What is proper posture?July 29, 2015
What is proper posture?
The foundation of proper posture originates from the spine. The spine consists of 3 primary curves, an inward curve in your neck region, an outward curve in the trunk and another inward curve in the lower back. Maintaining these curves while you are standing or sitting is essential to proper posture. The rule of thumb for proper posture is ears in line with shoulders, shoulder blades down and back, hips under shoulders, knees slightly bent, feet shoulder width apart and toes pointed forward.
Common mistakes in standing posture include; head positioned forward, rounded shoulders, one hip elevated or backwards, knees locked and feet close together. Postural errors or deviations may affect your movement pattern, which may lead to injury and pain. For example, if an individual has a forward positioned head and rounded shoulder posture this will cause prolonged stretching of the upper back muscles and shortening of upper chest muscles, which may affect the movement of your arms.
What Can Cause Poor Posture?
The most common cause of poor posture is poor habits. The way you sit, walk, stand, bend or move daily affect your posture. Injuries to the joints, muscles or other connective tissue also affect your posture or may be affected by posture. Repetitive movements and continuous use or positioning of your body can lead to structural faults, which will affect your posture or cause injury.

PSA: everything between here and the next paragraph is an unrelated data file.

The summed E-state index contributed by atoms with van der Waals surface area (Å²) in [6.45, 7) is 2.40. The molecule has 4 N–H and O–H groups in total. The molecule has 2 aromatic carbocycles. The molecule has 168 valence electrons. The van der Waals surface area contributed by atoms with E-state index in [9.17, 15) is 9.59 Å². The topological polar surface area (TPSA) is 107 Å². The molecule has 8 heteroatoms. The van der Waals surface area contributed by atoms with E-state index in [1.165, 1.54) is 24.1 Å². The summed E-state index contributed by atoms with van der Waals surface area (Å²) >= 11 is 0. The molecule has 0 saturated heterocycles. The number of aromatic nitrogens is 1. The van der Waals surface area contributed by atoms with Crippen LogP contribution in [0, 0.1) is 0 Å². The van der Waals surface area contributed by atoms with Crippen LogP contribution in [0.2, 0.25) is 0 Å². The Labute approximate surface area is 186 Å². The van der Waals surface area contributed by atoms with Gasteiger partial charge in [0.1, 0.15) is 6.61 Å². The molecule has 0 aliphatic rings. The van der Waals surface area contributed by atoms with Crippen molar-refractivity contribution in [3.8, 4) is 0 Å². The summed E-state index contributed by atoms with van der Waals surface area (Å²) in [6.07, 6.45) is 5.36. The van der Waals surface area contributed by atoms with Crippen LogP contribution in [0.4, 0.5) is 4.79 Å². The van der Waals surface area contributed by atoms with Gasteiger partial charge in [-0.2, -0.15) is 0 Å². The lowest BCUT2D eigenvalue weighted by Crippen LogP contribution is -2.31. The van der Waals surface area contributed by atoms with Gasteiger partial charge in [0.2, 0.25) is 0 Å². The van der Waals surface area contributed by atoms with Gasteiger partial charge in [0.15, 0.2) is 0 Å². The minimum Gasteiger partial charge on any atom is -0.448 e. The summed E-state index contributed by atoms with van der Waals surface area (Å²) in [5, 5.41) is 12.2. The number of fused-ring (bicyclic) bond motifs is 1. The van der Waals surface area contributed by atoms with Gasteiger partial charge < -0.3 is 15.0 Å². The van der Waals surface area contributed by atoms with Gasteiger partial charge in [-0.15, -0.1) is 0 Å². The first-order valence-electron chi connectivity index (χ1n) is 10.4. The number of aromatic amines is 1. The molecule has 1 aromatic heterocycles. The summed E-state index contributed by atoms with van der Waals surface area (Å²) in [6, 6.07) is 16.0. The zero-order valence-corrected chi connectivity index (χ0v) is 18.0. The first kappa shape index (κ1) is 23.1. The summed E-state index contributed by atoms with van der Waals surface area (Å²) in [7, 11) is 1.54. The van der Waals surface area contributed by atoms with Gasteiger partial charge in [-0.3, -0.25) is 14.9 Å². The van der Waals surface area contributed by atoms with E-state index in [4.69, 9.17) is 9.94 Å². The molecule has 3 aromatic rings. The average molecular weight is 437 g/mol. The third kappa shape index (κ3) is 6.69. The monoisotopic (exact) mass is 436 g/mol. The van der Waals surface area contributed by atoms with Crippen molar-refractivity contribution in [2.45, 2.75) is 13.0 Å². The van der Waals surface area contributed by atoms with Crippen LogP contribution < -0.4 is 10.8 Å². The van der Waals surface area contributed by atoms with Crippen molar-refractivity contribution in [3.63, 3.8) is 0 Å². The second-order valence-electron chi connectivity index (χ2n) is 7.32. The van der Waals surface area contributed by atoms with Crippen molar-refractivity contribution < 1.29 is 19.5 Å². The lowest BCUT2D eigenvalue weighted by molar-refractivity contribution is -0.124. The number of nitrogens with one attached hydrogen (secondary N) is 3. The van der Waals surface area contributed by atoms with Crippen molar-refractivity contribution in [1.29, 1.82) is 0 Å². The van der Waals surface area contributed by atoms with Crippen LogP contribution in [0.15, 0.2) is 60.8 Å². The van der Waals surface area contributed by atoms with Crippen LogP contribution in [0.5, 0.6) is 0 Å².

What is happening when I am standing?
While you are standing pressure is distributed through the spine, pelvis, leg muscles and feet while standing. When standing for an extended period of time it is important to keep the knees slightly bent in order to promote even distribution of forces and weight and to main proper posture. After standing for an extended period of time it is important to change positions to re-align body segments. Standing in one position for too long can lead to poor posture, fatigue of muscles and compensations from other body parts.
The most common type of injury that is due to poor posture is back and spine related injuries. Our spine consists of vertebrae and discs that lay in between our vertebrae. These discs provide shock absorption so that parts of our spine do not compress on one another. Injuries to these disks are one of the most common back injuries due to poor posture. The discs can protrude or fully slip out of their position in the spine. When this happens, the disc can be pushing on a nerve or it is not providing adequate shock absorption, which can cause pain.
Exercises to do while standing or to make standing easier
Posture is maintained by strong hip, core and leg muscles. Strong postural muscles make maintaining proper posture easier and helps avoid excessive stress to our joints including our spine, and requires less energy expenditure. Some exercises to strengthen the hip and leg muscles are:
- Butt clenches
- Straight Leg lifting in all 4 directions
- Squatting or going from sitting to standing
- Standing butt kicks
- Balancing on 1 leg
- Heel and Toe raises
Having your head, shoulders and chest properly aligned is also very important in standing posture. Some easy exercises to do while standing to help with proper shoulder and chest alignment are:
- Chin Tucks or pulling of the head back
- Backward and Forward shoulder rolls
- Squeezing the shoulder blades together
Putting it All Together
Our individual posture is affected by many things and effects how well we move about. Knowing what proper posture is and correcting common postural errors will help reduce injury risk and maintained balanced musculature. Having strong postural muscles and making sure your head, chest, shoulders and back are in proper position will help combat poor posture and can help you move better and easier. For more information on physical therapy and posture visit www.totalperformancept.com.